Sizes Available: 40, 60, 80, 95cm Masts and 550CM2, 1000CM2 Wings
Sizes Tested: 60, 80cm Masts and 550CM2, 1000CM2Wings
Designed to take you from your first steps in foiling to advanced freeride, the Airush Core Foil features our high stability, low drag wing design on a redesigned fuselage with a low profile plate mounting as a standard option.
The modular design can be configured with different length masts, board mounting systems and wing configurations to suit your riding level and personal preference. The vertical mast configuration mates to a 9 x 16cm plate which is compatible with most standard boards and can be configured with a Tuttle System if required.
The 60cm mast is ideal for learning or riders who prefer the shorter mast and can be easily swapped out to the 80cm mast as a more standard freeride configuration. The standard freeride wing set is ideal for everyday use while the high lift wing set has been developed for lower speed applications such as learning, wave riding and extreme light winds. No matter what your level or riding conditions, the Airush Core foil delivers versatile performance for everyday use.
Visit for more info: www.airush.com/boards/core-foil-v2
This year the Airush foil program has undergone a series of design changes aimed at making the line much more modular with a ton of options that allow you to build the configuration needed to suit the progressing foilboarder and then make changes as skill level and style evolve. The big change this year is that Airush moved to a 4-boltmast plate which allows you to move the mast on the board to suit the rider’s position. This is a key feature because different wings will have different balance points and while the strapless foilboarder can put his/her feet wherever he or she chooses, those using straps need to be very aware of foil position to balance out their feet to the position of the straps. We tested both the 60cm mast and the 80cm aluminum mast and the 60cm seemed to be just about the right height for learning, neither too short or too tall which keeps the crashes within bounds but gives you the vertical real estate to explore the foil-sphere. For the advanced riders in choppier conditions, 80cm was a far more desirable length to handle the choppy conditions and this is exactly why the new modular design is so key: short mast for learning/light wind conditions, longer mast for all around performance riding.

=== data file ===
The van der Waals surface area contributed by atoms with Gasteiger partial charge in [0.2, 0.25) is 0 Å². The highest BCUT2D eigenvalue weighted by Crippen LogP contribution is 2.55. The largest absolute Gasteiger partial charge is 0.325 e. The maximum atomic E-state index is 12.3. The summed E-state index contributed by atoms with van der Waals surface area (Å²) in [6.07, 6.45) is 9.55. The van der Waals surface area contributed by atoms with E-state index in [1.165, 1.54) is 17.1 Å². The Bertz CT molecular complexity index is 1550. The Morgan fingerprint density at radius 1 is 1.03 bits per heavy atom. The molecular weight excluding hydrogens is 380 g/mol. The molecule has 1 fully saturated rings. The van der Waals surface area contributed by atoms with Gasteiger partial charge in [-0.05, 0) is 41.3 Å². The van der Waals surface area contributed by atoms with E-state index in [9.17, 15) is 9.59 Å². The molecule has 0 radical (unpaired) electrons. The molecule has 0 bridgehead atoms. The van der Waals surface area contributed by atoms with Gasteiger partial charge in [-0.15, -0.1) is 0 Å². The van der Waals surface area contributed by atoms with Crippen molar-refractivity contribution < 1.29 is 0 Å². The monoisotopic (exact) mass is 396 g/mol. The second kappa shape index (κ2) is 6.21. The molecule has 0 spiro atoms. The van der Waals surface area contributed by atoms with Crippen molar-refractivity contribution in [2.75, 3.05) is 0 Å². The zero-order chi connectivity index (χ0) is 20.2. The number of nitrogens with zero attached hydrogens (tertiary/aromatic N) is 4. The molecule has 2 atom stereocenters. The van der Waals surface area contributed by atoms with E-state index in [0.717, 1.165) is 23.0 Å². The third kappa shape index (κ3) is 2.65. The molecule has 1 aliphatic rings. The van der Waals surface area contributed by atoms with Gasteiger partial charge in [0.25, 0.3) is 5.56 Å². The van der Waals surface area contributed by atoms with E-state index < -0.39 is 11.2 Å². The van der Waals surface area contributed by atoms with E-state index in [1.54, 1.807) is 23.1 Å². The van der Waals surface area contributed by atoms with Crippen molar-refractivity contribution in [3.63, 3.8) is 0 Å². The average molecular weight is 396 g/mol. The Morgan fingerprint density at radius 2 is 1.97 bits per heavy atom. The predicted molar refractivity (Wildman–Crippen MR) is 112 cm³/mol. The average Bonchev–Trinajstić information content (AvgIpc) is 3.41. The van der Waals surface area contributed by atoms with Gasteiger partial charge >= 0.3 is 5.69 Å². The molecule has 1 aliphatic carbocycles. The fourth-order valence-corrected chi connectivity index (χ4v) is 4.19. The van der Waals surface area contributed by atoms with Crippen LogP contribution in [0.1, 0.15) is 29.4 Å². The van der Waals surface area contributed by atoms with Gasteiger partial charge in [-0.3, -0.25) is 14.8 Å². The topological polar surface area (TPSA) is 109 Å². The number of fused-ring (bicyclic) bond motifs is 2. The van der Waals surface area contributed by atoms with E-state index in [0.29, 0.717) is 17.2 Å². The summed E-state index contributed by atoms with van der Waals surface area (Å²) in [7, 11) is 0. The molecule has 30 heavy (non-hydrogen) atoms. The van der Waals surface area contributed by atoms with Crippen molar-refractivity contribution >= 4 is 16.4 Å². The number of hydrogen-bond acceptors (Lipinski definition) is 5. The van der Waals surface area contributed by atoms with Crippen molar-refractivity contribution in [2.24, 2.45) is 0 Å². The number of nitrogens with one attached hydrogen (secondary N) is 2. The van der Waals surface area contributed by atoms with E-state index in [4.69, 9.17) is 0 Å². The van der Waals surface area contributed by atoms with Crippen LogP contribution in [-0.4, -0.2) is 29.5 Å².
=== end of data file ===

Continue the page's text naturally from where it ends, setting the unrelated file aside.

We started with the larger 1000 wing which is what we would consider to be the freeride option that would also double as the best option for a learning session. The 1000 foils up at a considerably slower speed than Airush’s 550, so we found the big brother wing ideal for first waterstarts while the input/response on the foil is very stable and is a bit more user-friendly for cruising.
As a rigging note, we tended to mount this mast plate farther forward in the mast track, which seems to indicate that we liked our feet farther back relative to the wing. We found that the 1000 was most reactive on the pitch axis, and less reactive on the roll and yaw axis which made us feel like the 1000 is really good for pumping up and down for creating lift while additionally being very predictable on the two turning/carving axis. The novice foilers in the group found the 1000 very user-friendly and reported success with their waterstarts and prolonged rides. There are definitely slower foils out there and more twitchy foils for aggressive carving, particularly if you cross into the foilsurfing niche, but as far as kite freeriding goes, the 1000 will satisfy your cruising and gentle carving needs while still having substantial top-end for people that want to push the speed envelope on a freeride wing, short of going to something really fast like the 550.
The 550 is the next level with its higher aspect design that yields top-end speed with really solid stability. The 550 takes quite a bit more board speed for it to foil up compared to the 1000. In underpowered conditions we had to loop the kite and pump the board a little to get onto plane, but in normal conditions it was fairly easy to accelerate into the wing’s lift window.
The 550 feels incredibly efficient through the water with no hums or drag and in the lightest wind session of the week; it was a great option once you got your apparent wind going and working for you. We found ourselves mounting the 550 in the middle to back of the mast track and we were quite impressed with the wing’s smooth, fast and stable feel. The 550 feels exceptionally balanced on all pitches with the roll being a bit more reactive than the yaw, but overall offers a very good combination of input/reactivity for a foil that is built to go fast. The 550 is really at home locked in at an angle and jamming upwind; it is the better option for covering some significant distance at high speed. The 550 can handle some gentle large arc carving, but you have to do it with speed that makes it feel more like a slalom specialist than anything you’d want to approach a wave or surf with. Overall, the top end of the 550 was more than enough to keep us on the seat of our pants at all times and should be a part of every adventurous freeride quiver.
Want more gear reviews all in one place? Read detailed and objective reviews on the 30 kite models and 33 board models that Tkb and freeride testers reviewed for the 2018 Freeride Gear Review Guide.